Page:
It’s the final series of the season for every team and, despite MLB’s efforts to recreate the magic of the last weekend of 2012 with the addition of the second wild card, there’s not a ton on the line. The American League is all but set with just Tampa and Oakland jockeying to host the Wild Card Game. In the National League, the biggest question is if Milwaukee can catch St. Louis for the Central title, because the second-place team will go on the road to Washington.
At a game back of St. Louis, Milwaukee is in exactly the type of situation where veteran leadership is critical to making that last push to achieve the team’s goals, and the club isn’t lacking there with Yasmani Grandal and Lorenzo Cain, among others, on the team. However, it’s Keston Hiura, the 23-year-old rookie, who’s carrying the offense on his shoulders. Facing the lowly Colorado Rockies, Hiura went 4-for-4 with a HBP, producing two doubles and a run.
It started the rough way, as he took the plunking in the first inning to push Trent Grisham to second and get him into position to score on a Ryan Braun single. His first double went to waste. His second hit, a single, advanced Grisham again, only to see him stranded. His third hit, another single, wiped out with a double play. In the ninth, Hiura led off with his second two-bagger of the night, and this time finally got picked up by Travis Shaw to score his only run. By then, it was too little too late, and Milwaukee fell 11-7.
I want to see Hiura in the playoffs, as his .309 /.376/.586 line with 23 doubles and 19 home runs in basically half a season has been nothing short of amazing. However, he can’t do it himself, and if Milwaukee doesn’t want to face a toss-up Wild Card Game, it has gotta get better support for Hiura for the last two games and definitely better pitching.
Raimel Tapia (OF, Colorado Rockies)—1-1, HR, R, 4 RBI. It’s been a slog at times for Tapia, as he’s struggled to get consistent playing time despite flashes of solid potential. Even at the end of a lost season for the Rockies, he’s on the bench a couple of times a week. Still, he got his at-bat and did the most with it, launching a grand salami to right field as part of a seven-run sixth inning to push Colorado out in front of Milwaukee. Maybe next year he’ll get more more consistent playing time, because the potential is there.
Manny Machado (3B, San Diego Padres)—3-4, HR, R, RBI. A .787 OPS isn’t exactly what San Diego was looking for with the monster contract it signed Machado to, especially with good but not spectacular defense. It’s been even worse over the last month, with just a .610 OPS overall in September. The Padres didn’t exactly expect to compete in 2019, but they’re going to need a lot more in 2020 from Machado if they want to get up with the likes of Los Angeles.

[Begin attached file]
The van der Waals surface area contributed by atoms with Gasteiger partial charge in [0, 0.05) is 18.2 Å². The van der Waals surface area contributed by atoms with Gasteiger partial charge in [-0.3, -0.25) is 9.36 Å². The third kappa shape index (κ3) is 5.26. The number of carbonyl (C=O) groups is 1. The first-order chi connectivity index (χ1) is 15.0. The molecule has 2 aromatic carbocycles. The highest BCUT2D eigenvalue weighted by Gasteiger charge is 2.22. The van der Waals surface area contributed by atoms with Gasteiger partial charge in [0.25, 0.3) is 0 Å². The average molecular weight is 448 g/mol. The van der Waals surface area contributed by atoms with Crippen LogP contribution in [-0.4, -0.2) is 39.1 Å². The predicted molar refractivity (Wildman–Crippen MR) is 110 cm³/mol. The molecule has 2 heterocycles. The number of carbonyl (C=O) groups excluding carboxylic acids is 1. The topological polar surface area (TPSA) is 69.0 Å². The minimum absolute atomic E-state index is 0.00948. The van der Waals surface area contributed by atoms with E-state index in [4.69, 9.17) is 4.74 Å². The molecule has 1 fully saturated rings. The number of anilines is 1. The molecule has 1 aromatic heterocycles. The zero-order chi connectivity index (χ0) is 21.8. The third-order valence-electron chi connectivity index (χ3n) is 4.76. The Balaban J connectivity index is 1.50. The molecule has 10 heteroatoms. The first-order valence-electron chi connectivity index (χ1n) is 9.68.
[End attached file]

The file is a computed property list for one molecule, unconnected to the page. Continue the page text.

Joc Pederson (OF, Los Angeles Dodgers)—1-3, HR, R, 2 RBI. That’s No. 36 on the year, an impressive total for a platoon bat. There’s some thump in the Dodgers lineup with Max Muncy, Bellinger, and Joc Pederson putting up 34, 36, and 37 home runs, respectively, and every position in the lineup featuring players with 15-20+ HR power. This isn’t your typical pitching-driven Dodgers contender.
Austin Hays (OF, Baltimore Orioles)—2-4, 2 R, 2B. Hays leapt into Orioles’ fans view with .900+ OPS showings in the minors in 2016 and 2017 before receiving a cup of coffee with 63 plate appearances in 2017, resulting in a .555 OPS. 2018 proved nothing short of a disaster with a .676 OPS in Low-A and Double-A. After battling some nagging injuries and putting up a more respectable .763 OPS, primarily at Triple-A Norfolk this year, Hays has made the most of his return to Baltimore with a .313/.380/.578 slash across 71 plate appearanes. It certainly helps create a little bit of hope from an otherwise miserable season in Baltimore to see the young Hays looking more comfortable at the plate and making some pretty amazing plays in the outfiedl to close the season.
DJ LeMahieu (2B, New York Yankees)—3-5, 2 2B, R, 3 RBI. Isn’t leaving Colorado supposed to hurt offensive performance? Lemmiewinks isn’t playing that game, as his .902 OPS (138 OPS+) this year is just short of his career-high .911 OPS (128 OPS+) as a 27-year-old in Colorado in 2016. 30-year-old middle infielders aren’t supposed to have career years!
Gerardo Parra (OF, Washington Nationals)—3-3, HR, R, 4 RBI. It’s pretty amazing that Parra is getting playing time on a playoff team, despite being a below-average hitter since being traded to Baltimore in 2015 and playing mediocre defense. He mostly serves as bench depth in Washington, but the Nationals aren’t complaining when he carries the offense on a night when Trea Turner, Adam Eaton, Anthony Rendon, and Juan Soto go 2-for-15.
Paul Goldschmidt (1B, St. Louis Cardinals)—0-5, 3 K. The Cardinals are going to need more than that, Paul. On the bright side, Goldy might be a potential draft steal for you in 2020 coming off a down year.
(Photo by Nick Wosika/Icon Sportswire)